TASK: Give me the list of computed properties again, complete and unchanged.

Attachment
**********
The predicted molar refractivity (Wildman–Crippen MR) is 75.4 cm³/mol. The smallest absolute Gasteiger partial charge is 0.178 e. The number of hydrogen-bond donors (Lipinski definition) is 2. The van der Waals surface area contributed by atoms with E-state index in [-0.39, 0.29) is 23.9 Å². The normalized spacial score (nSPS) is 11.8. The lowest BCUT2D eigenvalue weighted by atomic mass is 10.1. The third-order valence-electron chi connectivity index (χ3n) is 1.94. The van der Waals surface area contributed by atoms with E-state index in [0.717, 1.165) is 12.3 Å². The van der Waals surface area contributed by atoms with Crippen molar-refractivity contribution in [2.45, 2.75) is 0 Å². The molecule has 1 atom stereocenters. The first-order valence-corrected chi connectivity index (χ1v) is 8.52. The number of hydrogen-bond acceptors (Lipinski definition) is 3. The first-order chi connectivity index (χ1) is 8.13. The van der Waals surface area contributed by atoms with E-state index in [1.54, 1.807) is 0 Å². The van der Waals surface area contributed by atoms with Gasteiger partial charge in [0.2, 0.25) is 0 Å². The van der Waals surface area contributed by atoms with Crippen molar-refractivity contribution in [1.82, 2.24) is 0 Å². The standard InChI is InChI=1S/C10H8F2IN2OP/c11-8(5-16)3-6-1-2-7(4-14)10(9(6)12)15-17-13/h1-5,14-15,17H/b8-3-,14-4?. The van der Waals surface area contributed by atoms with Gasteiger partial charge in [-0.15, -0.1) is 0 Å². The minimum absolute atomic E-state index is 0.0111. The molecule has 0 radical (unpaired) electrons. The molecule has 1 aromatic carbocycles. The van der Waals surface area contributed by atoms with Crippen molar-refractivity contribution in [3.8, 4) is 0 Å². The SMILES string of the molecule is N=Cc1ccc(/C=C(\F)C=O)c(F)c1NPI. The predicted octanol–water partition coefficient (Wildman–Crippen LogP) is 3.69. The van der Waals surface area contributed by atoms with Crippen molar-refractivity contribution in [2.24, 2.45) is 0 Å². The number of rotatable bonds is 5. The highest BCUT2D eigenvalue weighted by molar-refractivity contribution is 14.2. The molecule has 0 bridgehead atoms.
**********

The predicted molar refractivity (Wildman–Crippen MR) is 75.4 cm³/mol. The smallest absolute Gasteiger partial charge is 0.178 e. The number of hydrogen-bond donors (Lipinski definition) is 2. The van der Waals surface area contributed by atoms with E-state index in [-0.39, 0.29) is 23.9 Å². The normalized spacial score (nSPS) is 11.8. The lowest BCUT2D eigenvalue weighted by atomic mass is 10.1. The third-order valence-electron chi connectivity index (χ3n) is 1.94. The van der Waals surface area contributed by atoms with E-state index in [0.717, 1.165) is 12.3 Å². The van der Waals surface area contributed by atoms with Crippen molar-refractivity contribution in [2.45, 2.75) is 0 Å². The molecule has 1 atom stereocenters. The first-order valence-corrected chi connectivity index (χ1v) is 8.52. The number of hydrogen-bond acceptors (Lipinski definition) is 3. The first-order chi connectivity index (χ1) is 8.13. The van der Waals surface area contributed by atoms with E-state index in [1.54, 1.807) is 0 Å². The van der Waals surface area contributed by atoms with Gasteiger partial charge in [0.2, 0.25) is 0 Å². The van der Waals surface area contributed by atoms with Crippen molar-refractivity contribution in [1.82, 2.24) is 0 Å². The standard InChI is InChI=1S/C10H8F2IN2OP/c11-8(5-16)3-6-1-2-7(4-14)10(9(6)12)15-17-13/h1-5,14-15,17H/b8-3-,14-4?. The van der Waals surface area contributed by atoms with Gasteiger partial charge in [-0.15, -0.1) is 0 Å². The minimum absolute atomic E-state index is 0.0111. The molecule has 0 radical (unpaired) electrons. The molecule has 1 aromatic carbocycles. The van der Waals surface area contributed by atoms with Crippen molar-refractivity contribution in [3.8, 4) is 0 Å². The SMILES string of the molecule is N=Cc1ccc(/C=C(\F)C=O)c(F)c1NPI. The predicted octanol–water partition coefficient (Wildman–Crippen LogP) is 3.69. The van der Waals surface area contributed by atoms with Crippen molar-refractivity contribution in [2.24, 2.45) is 0 Å². The number of rotatable bonds is 5. The highest BCUT2D eigenvalue weighted by molar-refractivity contribution is 14.2. The molecule has 0 bridgehead atoms.